Tony Hawk Returns To A Different Gaming Landscape

Back in the day, the arrival of a new Tony Hawk Pro Skater video game would be celebrated with much fanfare by Activision. Past E3 shows featured giant halfpipes with skaters performing tricks in front of attendees on a regular schedule. But a lot has changed at Activision in recent years. These days the company only focuses on Call of Duty, Skylanders, Guitar Hero, and Destiny at its E3 booth. Even though Tony Hawk is back with his first full-on Pro Skater sequel in 13 years, he was relegated to the quiet Concourse Hall, where Activision also showed Transformers Devastation and Sierra’s King’s Quest in small meeting rooms. But Hawk’s just happy to be back in the video game business.

“It’s really exciting for me that the fans who love our series so much really wanted to see it come back on the newer consoles,” said Hawk. “For the last five years people have been asking us to please do another THPS and we’ve finally done it.”

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He’s working with developer Robomodo on the new game, which is coming to PlayStation 4, PlayStation 3, Xbox One, and Xbox 360 this fall. The game rekindles the signature style of classic Pro Skater games in a brand-new set of levels with a focus on daring objectives and fine-tuned controls – including manuals and reverts – for endless shredding and high-score tricks. The next gen versions introduce exclusive online multiplayer gameplay for up to 20 players at one time.

“The online elements are great because you can create your own level and have up to 20 people playing at once from all across the world, and that’s something I never imagined…that community aspect to the game,” said Hawk. “I also like the idea that we can keep giving fans new content through the online stores.”

The new game offers an intuitive mode that allows anyone to create intricate skate parks quickly, which can then be used as virtual playgrounds online.

“This will open up a lot of creativity and create a new community around that,” said Hawk. “People who make the best parks will become popular and people will want to come and ride it at their levels. I think it’s a super. It’s an incredible element that I feel like is building a foundation that will be here to stay.”

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Gaming has evolved a lot since Hawk last released a new Pro Skater game. He did release a number of other skateboarding games with Activision since 2002, including Tony Hawk’s Underground 1 and 2, Tony Hawk’s Sk8land, Tony Hawk’s Project 8, Tony Hawk’s Proving Ground and a pair of motion skateboard games in Tony Hawk: Shred and Tony Hawk: Ride. But with the exception of an HD best-of compilation of the THPS franchise in 2012, that franchise has remained dormant for over a decade.

“The game industry has changed tremendously with mobile gaming, which has really changed in terms of which games do well and how studios stay in business,” said Hawk. “If you don’t have a Call of Duty type of blockbuster, it’s really hard to make your way. But at the same time it’s made quality rise to the top. I’m real happy that there’s a nostalgia for our game and that we can bring it to the new systems and make it count.”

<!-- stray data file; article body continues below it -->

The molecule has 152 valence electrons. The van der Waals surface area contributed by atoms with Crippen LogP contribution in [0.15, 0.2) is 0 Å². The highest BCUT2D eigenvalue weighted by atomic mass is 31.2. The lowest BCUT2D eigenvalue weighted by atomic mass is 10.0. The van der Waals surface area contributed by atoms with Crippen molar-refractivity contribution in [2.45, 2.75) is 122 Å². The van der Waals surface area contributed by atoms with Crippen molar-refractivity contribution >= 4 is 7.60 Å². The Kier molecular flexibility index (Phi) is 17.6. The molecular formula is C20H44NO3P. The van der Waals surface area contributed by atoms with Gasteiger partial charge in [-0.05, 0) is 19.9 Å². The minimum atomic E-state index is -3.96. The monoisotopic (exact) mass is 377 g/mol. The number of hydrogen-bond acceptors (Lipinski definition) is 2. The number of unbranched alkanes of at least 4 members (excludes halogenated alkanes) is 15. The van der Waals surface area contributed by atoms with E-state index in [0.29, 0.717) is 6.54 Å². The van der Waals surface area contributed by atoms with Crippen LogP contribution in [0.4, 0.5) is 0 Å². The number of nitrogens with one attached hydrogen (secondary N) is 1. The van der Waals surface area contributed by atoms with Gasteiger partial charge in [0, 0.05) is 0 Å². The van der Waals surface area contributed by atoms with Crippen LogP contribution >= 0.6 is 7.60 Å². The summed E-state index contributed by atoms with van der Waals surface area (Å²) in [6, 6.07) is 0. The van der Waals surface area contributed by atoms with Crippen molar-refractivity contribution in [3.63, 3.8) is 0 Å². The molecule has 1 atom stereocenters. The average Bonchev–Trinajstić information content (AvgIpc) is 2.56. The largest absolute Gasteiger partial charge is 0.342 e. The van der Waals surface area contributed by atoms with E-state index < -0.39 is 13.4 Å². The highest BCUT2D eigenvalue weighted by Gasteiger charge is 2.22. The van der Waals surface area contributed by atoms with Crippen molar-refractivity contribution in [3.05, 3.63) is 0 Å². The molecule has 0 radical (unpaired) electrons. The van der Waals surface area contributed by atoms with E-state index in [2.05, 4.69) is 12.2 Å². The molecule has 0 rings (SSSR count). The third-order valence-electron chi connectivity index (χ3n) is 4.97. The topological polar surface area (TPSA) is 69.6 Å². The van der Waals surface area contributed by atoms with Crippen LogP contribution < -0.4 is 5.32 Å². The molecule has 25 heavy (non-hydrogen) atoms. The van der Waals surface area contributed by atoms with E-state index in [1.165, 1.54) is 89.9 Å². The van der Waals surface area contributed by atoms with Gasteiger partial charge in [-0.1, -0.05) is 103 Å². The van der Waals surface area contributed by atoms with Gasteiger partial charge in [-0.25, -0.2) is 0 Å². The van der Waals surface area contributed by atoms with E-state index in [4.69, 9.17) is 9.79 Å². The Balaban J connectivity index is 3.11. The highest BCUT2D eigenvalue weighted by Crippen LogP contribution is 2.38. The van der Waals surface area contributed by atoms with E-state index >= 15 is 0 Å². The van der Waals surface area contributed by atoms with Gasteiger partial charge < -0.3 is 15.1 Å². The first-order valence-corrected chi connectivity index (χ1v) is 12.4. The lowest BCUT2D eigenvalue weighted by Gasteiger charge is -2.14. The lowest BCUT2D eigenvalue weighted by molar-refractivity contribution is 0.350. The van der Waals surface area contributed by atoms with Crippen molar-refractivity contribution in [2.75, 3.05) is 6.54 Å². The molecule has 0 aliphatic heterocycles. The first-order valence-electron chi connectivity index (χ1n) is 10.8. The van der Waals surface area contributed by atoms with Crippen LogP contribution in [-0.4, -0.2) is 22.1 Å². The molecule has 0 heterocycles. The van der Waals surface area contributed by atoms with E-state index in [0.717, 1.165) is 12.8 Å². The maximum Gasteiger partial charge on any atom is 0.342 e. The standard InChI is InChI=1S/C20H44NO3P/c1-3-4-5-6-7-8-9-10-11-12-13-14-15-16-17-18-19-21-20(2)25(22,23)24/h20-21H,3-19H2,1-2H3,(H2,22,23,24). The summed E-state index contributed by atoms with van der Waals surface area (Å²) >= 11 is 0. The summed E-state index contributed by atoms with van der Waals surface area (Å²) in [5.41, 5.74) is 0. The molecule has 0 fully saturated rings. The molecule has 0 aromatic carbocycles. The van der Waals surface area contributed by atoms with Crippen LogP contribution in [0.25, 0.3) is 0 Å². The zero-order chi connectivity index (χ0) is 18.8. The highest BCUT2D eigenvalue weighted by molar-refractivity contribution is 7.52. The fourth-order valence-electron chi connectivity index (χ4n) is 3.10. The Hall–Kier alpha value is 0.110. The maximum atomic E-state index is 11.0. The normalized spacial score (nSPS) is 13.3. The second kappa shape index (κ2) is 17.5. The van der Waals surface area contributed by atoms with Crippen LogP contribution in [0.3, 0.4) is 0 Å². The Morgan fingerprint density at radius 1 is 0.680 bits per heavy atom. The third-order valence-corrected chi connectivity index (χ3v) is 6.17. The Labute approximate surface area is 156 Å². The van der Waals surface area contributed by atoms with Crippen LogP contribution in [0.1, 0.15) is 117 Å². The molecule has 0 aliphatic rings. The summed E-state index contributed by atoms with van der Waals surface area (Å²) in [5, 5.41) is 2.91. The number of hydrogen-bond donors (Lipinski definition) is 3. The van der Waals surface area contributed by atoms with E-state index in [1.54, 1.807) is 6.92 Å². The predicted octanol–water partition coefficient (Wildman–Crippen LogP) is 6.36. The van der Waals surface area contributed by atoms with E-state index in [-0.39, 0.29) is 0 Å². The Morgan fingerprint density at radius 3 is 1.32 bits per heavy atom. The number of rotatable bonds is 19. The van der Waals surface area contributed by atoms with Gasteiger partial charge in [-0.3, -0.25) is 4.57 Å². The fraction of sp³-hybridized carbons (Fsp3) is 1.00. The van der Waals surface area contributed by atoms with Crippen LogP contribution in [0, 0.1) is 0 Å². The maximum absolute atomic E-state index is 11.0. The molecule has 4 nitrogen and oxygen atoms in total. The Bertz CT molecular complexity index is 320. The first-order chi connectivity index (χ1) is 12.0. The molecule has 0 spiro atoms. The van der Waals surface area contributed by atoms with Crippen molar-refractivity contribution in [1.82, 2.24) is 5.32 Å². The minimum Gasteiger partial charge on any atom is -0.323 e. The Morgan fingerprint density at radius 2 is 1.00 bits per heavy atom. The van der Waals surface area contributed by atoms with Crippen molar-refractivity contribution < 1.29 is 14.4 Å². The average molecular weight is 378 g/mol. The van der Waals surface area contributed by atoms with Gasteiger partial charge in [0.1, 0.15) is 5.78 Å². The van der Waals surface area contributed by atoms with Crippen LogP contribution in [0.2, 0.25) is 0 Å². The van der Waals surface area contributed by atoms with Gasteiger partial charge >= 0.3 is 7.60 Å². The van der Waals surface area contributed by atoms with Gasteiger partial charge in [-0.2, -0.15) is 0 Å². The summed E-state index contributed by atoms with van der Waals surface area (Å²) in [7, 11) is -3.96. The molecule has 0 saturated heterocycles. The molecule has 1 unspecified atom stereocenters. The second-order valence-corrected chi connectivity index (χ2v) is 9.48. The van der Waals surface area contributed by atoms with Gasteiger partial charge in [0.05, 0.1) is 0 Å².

Hawk remains an integral part of the development process. It helps that he’s been a gamer his entire life, and that he’s been making games since 1999.

“I play the game every step of the way,” said Hawk. “I get new builds every couple of weeks and I make notes on them. My main goal this time is authenticity, so I’m like the quality control for how it used to feel and to make sure it feels that same way. But so many people are involved in making this, especially the people who are programming the game. They played all the original series, so they know that as well. I’m more into the nitty gritty of this trick needs to look a little bit better than this or perform better than this, and maybe these should be excluded and these should be included.”

Over all of these 13 years and all of these other games, Hawk said the new online element is what THPS was missing. And now that that technology has come of age and everyone has high speed data access, so he feels like that is the element that the team is really striving for and that they’ve captured.

Hawk said he barely has time to skate in the real world with his busy schedule and his duty as a father. But he does get to live vicariously through THPS5.

“I always have gotten to do tricks that I wish that I could do, or that I maybe have tried and failed at through my life, so it’s a blast to get to do those combos and things,” said Hawk. “The funny thing about that is there’s a generation of people that played our games in the past that grew up thinking these combinations were real, and that you could do those. And now they’re the ones skating and doing those actual combos in real life. The tricks you see in the X-Games and in videos now is stuff that we only imagined in video games ten years ago.”

Beginning this September, a new generation of skaters and gamers can grind in THPS5 and make the experience their own.